Microsoft vs US govt: legal battle tests fate of US cloud companies overseas

11 Jun 20141 Share

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Ireland has found itself in No Man’s Land amidst a post-Edward Snowden battle between software company Microsoft and US authorities over whether data stored in data centres outside the US can be subject to search warrants.

An ongoing legal battle between Microsoft and US authorities over a warrant to access emails stored on a server in the software giant’s data centres in Ireland could have implications for all US cloud companies with data centres overseas.

In May, Microsoft successfully challenged a FBI user information request because the company claimed it violated the user’s right to privacy under the US Constitution.

The case related to a drug trafficking investigation and stemmed from a warrant a judge issued in December.

The Washington Post has reported that Microsoft is determined to continue to fight its corner. Legal experts have warned that if the US government prevails, it would have a detrimental impact on American cloud companies that do business abroad.

The case could have significant implications for Ireland, where US cloud companies including Microsoft, Amazon, Google and Digital Realty have built significant data-centre infrastructure.

Ireland is also home to a growing coterie of born-on-the-internet companies, including Twitter, Dropbox, Airbnb, Facebook, LinkedIn, Yahoo! and many others.

Microsoft’s stance on protecting information stored on its servers both inside and outside the US predates the revelations by rogue NSA contractor Edward Snowden, who revealed the US National Security Agency (NSA) had been spying on web traffic to Microsoft, Google, Apple, Facebook and others through its PRISM system.

Microsoft is arguing that for data held overseas the US authorities need to abide by mutual legal assistance treaties (MLATs), which require compliance with other countries’ laws.

In Ireland’s case, local laws require authorisation from an Irish district court judge to obtain legal content from a telco, ISP or cloud provider.

Microsoft’s US$630m state-of-the-art data centre on the west side of Dublin is home to some 200 core Microsoft products, from Office 365 to its search platform Bing, its cloud development platform Azure, as well as stalwart products such as Lync, Exchange and SharePoint.

In the vicinity is a US$75m data centre owned and operated by Google and a second Google data centre is under construction. Nearby Digital Realty Trust is constructing four data centres side by side on a 10-acre site.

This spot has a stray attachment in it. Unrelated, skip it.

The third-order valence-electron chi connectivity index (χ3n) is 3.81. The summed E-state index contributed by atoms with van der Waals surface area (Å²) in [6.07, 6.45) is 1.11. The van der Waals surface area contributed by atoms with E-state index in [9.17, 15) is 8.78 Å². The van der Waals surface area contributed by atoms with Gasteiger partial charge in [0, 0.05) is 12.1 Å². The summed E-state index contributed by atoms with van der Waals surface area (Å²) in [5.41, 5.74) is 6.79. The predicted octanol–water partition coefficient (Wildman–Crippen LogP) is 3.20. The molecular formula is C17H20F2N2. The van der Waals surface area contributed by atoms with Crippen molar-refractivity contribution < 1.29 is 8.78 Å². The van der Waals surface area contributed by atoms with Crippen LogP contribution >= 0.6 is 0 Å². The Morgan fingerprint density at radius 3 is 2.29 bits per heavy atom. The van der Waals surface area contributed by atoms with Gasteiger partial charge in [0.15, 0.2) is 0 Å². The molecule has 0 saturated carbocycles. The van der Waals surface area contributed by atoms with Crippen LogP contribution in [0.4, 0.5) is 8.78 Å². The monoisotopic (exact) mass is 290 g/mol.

Battle lines being drawn a year since Snowden revelations

Microsoft’s legal counsel Brad Smith, in a recent blog post, was vehement that US search warrants should end at US borders.

“We’re concerned about governmental attempts to use search warrants to force companies to turn over the contents of non-US customer communications that are stored exclusively outside the United States.

“The US government wouldn’t stand for other governments seeking to serve search warrants within American borders to seize the content of US citizens’ emails without going through US legal process. Why should it expect other governments to react any differently?

“The US government should stop trying to force tech companies to circumvent treaties by turning over data in other countries. Under the Fourth Amendment of the US Constitution, users have a right to keep their email communications private.

“We need our government to uphold Constitutional privacy protections and adhere to the privacy rules established by law.

“That’s why we recently went to court to challenge a search warrant seeking content held in our data centre in Ireland. We’re convinced that the law and the US Constitution are on our side, and we are committed to pursuing this case as far and as long as needed,” Smith said.

The crux of the matter appears to be around whether if the emails were opened in the US even though they sit on servers outside the country then therefore they fall under US warrants.

However, Microsoft argues that asking technicians in Dublin to search and retrieve data on Dublin servers effectively amounts to search and seizure.

The Electronic Frontier Foundation is planning a legal brief this week that will argue that copying data stored on servers outside the US amounts to seizure under the Fourth Amendment.

US telco Verizon argues that if the US government prevails on the matter it could cost US companies billions of dollars in lost revenues and undermine international agreements. There’s also the issue of technology firms dealing with the headache of receiving hundreds of thousands of warrants from law-enforcement agencies for data stored outside the US.

The US government is expected to make its reply on the matter within several weeks.

Tech law image via Shutterstock

Editor John Kennedy is an award-winning technology journalist.

editorial@siliconrepublic.com